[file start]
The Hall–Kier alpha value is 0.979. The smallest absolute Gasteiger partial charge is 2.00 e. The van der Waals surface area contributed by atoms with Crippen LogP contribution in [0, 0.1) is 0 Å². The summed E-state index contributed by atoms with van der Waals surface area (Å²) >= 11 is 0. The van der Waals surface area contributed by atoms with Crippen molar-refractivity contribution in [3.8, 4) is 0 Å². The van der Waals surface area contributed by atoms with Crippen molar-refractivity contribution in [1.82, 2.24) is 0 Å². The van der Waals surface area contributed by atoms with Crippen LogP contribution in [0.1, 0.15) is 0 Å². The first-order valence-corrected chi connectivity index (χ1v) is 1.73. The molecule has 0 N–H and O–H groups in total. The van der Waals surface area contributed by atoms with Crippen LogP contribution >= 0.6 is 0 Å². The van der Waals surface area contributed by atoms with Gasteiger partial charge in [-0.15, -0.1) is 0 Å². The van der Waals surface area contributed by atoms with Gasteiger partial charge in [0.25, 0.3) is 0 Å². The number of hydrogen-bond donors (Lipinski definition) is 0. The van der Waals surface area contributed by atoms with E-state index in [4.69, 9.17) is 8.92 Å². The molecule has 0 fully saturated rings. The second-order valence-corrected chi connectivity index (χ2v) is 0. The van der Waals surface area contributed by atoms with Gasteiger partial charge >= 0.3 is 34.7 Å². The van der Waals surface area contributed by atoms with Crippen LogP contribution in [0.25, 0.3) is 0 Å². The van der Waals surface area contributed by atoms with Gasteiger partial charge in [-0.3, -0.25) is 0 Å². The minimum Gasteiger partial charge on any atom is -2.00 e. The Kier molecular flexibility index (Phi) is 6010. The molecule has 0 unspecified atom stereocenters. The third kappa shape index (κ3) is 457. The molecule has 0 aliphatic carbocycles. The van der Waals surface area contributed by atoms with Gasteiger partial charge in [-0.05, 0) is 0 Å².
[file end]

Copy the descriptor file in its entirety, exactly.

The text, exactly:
The Hall–Kier alpha value is 0.979. The smallest absolute Gasteiger partial charge is 2.00 e. The van der Waals surface area contributed by atoms with Crippen LogP contribution in [0, 0.1) is 0 Å². The summed E-state index contributed by atoms with van der Waals surface area (Å²) >= 11 is 0. The van der Waals surface area contributed by atoms with Crippen molar-refractivity contribution in [3.8, 4) is 0 Å². The van der Waals surface area contributed by atoms with Crippen molar-refractivity contribution in [1.82, 2.24) is 0 Å². The van der Waals surface area contributed by atoms with Crippen LogP contribution in [0.1, 0.15) is 0 Å². The first-order valence-corrected chi connectivity index (χ1v) is 1.73. The molecule has 0 N–H and O–H groups in total. The van der Waals surface area contributed by atoms with Crippen LogP contribution >= 0.6 is 0 Å². The van der Waals surface area contributed by atoms with Gasteiger partial charge in [-0.15, -0.1) is 0 Å². The van der Waals surface area contributed by atoms with Gasteiger partial charge in [0.25, 0.3) is 0 Å². The number of hydrogen-bond donors (Lipinski definition) is 0. The van der Waals surface area contributed by atoms with E-state index in [4.69, 9.17) is 8.92 Å². The molecule has 0 fully saturated rings. The second-order valence-corrected chi connectivity index (χ2v) is 0. The van der Waals surface area contributed by atoms with Gasteiger partial charge >= 0.3 is 34.7 Å². The van der Waals surface area contributed by atoms with Crippen LogP contribution in [0.25, 0.3) is 0 Å². The van der Waals surface area contributed by atoms with Gasteiger partial charge in [-0.3, -0.25) is 0 Å². The minimum Gasteiger partial charge on any atom is -2.00 e. The Kier molecular flexibility index (Phi) is 6010. The molecule has 0 unspecified atom stereocenters. The third kappa shape index (κ3) is 457. The molecule has 0 aliphatic carbocycles. The van der Waals surface area contributed by atoms with Gasteiger partial charge in [-0.05, 0) is 0 Å².